It is unusual for soldiers from Dunchurch to be included on the Rugby War Memorial Gate, so it was uncertain if the correct L. Hopkins had been identified. However, no other more suitable candidate has been found. If any information for any other L Hopkins is available, please advise this site, and he can be included. Meanwhile, a young man, who died aged only 18, is certainly deserving of being Remembered.
Leonard John HOPKINS was born on 16 July 1900 in Dunchurch and registered there in Q3, 1900. He was baptised St Peter’s Church, Dunchurch on 26 August 1900. He was the first child of Elphinstone Henry Edward Hopkins, (b.c.1872 in Kilsby, Northamptonshire – d.c.1953 in Rugby), and his wife, Annie Maria, née Norman, Hopkins (b.c.1875, in Dunchurch – d.c.1955, Birmingham). Their Banns were called on Sundays, 17 and 24 September and 1 October 1899, at Dunchurch, where they married on 11 October 1899, when she was 25 and he was 27. He was then a ‘hedge carpenter’, and the son of a ‘miller’ and her father was a ‘thatcher’.
In 1901, Leonard was 8 months old, and the family were living in Dunchurch. Leonard’s father was now a ‘carter for a corn dealer’.
In 1911, when Leonard, was 10, the family was living in a three room house on The Green, at Dunchurch. The head of the household was Leonard’s 78 year old maternal grandfather, John Norman. His father was working as a ‘horse driver, waggoner’ for a ‘corn & coal carter’. Leonard now had a four year old younger brother, Archibald. It seems that Leonard attended the Dunchurch Boys’ School.
Unfortunately no Service Record has survived for Leonard, and the only information is from a listing in ‘Soldiers Died in the Great War’, and information on the CWGC site.
Leonard joined up in Coventry, and he served as a private, No: 81288, in the 4th (Reserve) Battalion (Territorials) of the Devonshire Regiment.
3/4th, 3/5th and 3/6th Battalions of the Devonshire Regiment formed at Exeter, Plymouth and Barnstaple respectively on 25 March 1915. They moved to Bournemouth in August 1915, and then on 8 April 1916 became Reserve Battalions and the 4th then absorbed the 5th and 6th on 1 September 1916 at Hursley Park near Winchester. The Battalion remained in England (moving to Bournemouth in October 1916, Sutton Veny in March 1917 and Larkhill in early 1918), until going to Ireland in April 1918. Thereafter it was stationed at various times at Belfast, Londonderry and Clonmany.
This confirms why Leonard was in Ireland in later 1918. When he joined up he was probably still too young to go abroad, and the 1st/4th and 2nd/4th Devonshires were already in India, or by 1918, in Egypt or Mesopotamia respectively. Whilst he was in Ireland, he became ill and died of pneumonia in the Waveney Hospital, Ballymena, Ireland.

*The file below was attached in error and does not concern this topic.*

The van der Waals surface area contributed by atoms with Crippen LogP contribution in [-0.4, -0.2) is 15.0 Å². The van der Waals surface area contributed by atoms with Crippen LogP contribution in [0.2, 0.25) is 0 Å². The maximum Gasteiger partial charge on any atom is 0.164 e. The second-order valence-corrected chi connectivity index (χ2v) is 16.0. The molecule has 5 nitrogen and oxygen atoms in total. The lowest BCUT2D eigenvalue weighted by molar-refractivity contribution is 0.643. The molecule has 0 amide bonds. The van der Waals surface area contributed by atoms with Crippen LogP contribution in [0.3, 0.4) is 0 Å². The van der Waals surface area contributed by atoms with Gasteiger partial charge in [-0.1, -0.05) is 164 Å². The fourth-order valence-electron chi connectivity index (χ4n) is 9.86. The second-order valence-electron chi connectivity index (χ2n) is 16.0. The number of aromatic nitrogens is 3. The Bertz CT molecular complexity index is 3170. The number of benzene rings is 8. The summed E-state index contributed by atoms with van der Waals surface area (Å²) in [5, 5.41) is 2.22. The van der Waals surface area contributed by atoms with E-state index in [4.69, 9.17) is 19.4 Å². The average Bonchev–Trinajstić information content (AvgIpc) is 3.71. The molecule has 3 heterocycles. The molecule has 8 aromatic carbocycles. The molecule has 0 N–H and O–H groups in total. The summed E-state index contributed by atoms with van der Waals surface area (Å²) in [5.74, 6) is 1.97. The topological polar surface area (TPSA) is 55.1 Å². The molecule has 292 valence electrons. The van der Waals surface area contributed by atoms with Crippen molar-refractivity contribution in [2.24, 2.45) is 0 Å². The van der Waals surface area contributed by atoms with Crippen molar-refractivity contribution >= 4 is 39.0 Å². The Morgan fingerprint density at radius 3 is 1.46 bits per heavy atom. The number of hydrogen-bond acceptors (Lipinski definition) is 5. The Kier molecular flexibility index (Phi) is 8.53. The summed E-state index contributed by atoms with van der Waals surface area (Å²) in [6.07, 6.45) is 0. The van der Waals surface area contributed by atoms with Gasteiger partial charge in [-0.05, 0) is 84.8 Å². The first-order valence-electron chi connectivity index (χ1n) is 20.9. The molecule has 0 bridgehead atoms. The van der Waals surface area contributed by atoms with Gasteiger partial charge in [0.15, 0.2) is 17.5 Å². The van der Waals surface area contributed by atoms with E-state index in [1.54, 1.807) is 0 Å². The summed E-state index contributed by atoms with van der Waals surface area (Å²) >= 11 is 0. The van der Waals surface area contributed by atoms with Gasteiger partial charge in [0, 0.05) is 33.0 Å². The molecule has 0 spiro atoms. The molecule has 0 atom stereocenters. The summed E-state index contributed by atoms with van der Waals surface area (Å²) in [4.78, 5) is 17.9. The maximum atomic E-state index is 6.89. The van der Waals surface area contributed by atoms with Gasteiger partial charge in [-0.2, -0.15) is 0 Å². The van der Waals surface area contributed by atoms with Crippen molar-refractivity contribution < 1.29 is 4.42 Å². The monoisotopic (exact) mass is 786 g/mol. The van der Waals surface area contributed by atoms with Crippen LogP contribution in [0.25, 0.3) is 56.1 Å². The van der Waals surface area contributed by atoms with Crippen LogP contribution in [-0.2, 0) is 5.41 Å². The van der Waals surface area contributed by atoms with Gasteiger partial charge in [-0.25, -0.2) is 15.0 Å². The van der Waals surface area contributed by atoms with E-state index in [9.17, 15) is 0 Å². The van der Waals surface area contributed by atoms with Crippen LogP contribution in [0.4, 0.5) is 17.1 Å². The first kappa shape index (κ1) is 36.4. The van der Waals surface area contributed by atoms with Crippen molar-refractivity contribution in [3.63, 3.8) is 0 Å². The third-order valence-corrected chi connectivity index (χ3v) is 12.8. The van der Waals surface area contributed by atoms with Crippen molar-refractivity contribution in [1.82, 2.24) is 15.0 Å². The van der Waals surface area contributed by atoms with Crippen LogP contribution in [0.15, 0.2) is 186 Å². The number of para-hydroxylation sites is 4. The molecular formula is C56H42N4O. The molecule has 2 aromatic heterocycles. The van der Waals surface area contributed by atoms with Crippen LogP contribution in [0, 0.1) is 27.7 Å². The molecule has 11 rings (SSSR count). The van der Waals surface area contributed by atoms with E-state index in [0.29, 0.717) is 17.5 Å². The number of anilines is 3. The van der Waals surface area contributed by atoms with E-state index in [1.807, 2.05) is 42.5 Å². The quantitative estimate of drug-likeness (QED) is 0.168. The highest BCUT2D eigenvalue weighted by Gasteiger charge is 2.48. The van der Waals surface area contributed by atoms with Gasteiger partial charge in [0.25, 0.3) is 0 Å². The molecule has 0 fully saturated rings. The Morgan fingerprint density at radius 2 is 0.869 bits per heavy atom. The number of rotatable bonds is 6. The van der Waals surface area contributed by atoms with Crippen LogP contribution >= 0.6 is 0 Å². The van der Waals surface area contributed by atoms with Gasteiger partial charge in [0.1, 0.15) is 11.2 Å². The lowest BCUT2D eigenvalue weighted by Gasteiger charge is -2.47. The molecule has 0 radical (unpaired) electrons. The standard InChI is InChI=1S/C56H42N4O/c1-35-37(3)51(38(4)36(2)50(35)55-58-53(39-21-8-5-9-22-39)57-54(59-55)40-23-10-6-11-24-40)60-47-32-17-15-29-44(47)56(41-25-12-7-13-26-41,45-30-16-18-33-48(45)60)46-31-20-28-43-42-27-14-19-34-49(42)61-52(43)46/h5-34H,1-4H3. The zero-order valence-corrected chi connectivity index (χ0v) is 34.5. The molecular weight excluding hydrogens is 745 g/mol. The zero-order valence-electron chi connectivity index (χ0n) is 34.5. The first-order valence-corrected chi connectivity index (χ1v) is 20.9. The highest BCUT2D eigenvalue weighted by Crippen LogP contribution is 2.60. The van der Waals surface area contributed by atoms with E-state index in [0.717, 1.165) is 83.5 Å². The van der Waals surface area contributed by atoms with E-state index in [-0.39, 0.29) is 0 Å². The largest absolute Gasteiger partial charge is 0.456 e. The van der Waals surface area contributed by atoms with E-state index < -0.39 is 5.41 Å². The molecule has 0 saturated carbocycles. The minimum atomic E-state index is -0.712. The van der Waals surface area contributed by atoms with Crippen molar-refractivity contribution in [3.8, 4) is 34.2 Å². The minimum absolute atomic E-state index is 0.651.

Leonard’s body was returned to his home village of Dunchurch, for burial. The family included an expression of gratitude to their friends in the Rugby Advertiser, 9 November 1918,
MR & MRS. HOPKINS would like express their gratitude to all their kind friends who have shown such kindness and sympathy to them in their great sorrow; also for the beautiful Floral Tributes and all those who contributed towards them.
Also in that edition of the Rugby Advertiser was a report on the funeral.
DUNCHURCH – the funeral of Leonard J Hopkins, aged 18 years, son of Mr and Mrs Hopkins of Dunchurch, took place at Dunchurch on Tuesday last. Deceased, who was a private in the Devon Reserves, died after a short illness in Waveney Hospital, Ballymena, Ireland. Before joining the army he was employed as gardener at Thurlaston Grange, and a bunch of mauve chrysanthemums (his favourite flower) was sent by Mr Appleby, bearing the words, ‘These flowers he tended so carefully during his life are sent as a token of deep sympathy from all at Thurlaston Grange’. The funeral service was conducted by the Vicar, the Rev E P Rowland, and the coffin was borne by four soldiers staying in the village. Among the flowers were tributes from Mrs Mallam, Mr and Mrs Appleby, Mr and Mrs Dew, Mrs Borsley, Mr and Mrs Tomlin, and Mrs Busby. The deceased was very popular with the boys of the village, and in addition to the above were wreaths from ‘His chums’, Pte R Jennings (serving in France), and the Scholars and Staff of Dunchurch Boys’ School. The people of the village feel the greatest sympathy with Mr and Mrs Hopkins in their bereavement.’
Leonard was buried in Dunchurch churchyard, and has a CWGC gravestone. The inscription added to his gravestone by his family was, ‘HIS SUN WENT DOWN WHILE IT WAS YET DAY’. His father’s name, Mr E Hopkins, is given as the next of kin in the CWGC records.
As Leonard did not serve abroad – Ireland was part of the United Kingdom and counted as a ‘Home’ posting – he was not entitled to any medals and thus there is no Medal Card.
As well as his CWGC gravestone in St Peter’s church churchyard in Dunchurch, where he is remembered as ‘Hopkins L J’, Leonard is also remembered the War Memorial Gates, Whitehall Road, Rugby as ‘Hopkins L’ and as ‘Leonard J Hopkins’, on the Dunchurch War Memorial, on the Green opposite Guy Fawkes House, Dunchurch.
RUGBY REMEMBERS HIM
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This article on Leonard John HOPKINS was researched and written for the Rugby Family History Group [RFHG] project, by John P H Frearson and is © John P H Frearson and the RFHG, August 2018.
 He may have just been a ‘hedger’, although http://www.grown-furniture.co.uk/history.html notes that ‘the Irish ‘hedge carpenter’ was a recognised craftsman, able to create a variety of useful wooden items. He was so called for his ability to find many of the shapes he needed for his products – be they tools, farm implements, or furniture – growing naturally.’
 Rugby Advertiser, Saturday, 9 November 1918.
 Rugby Advertiser, Saturday, 9 November 1918.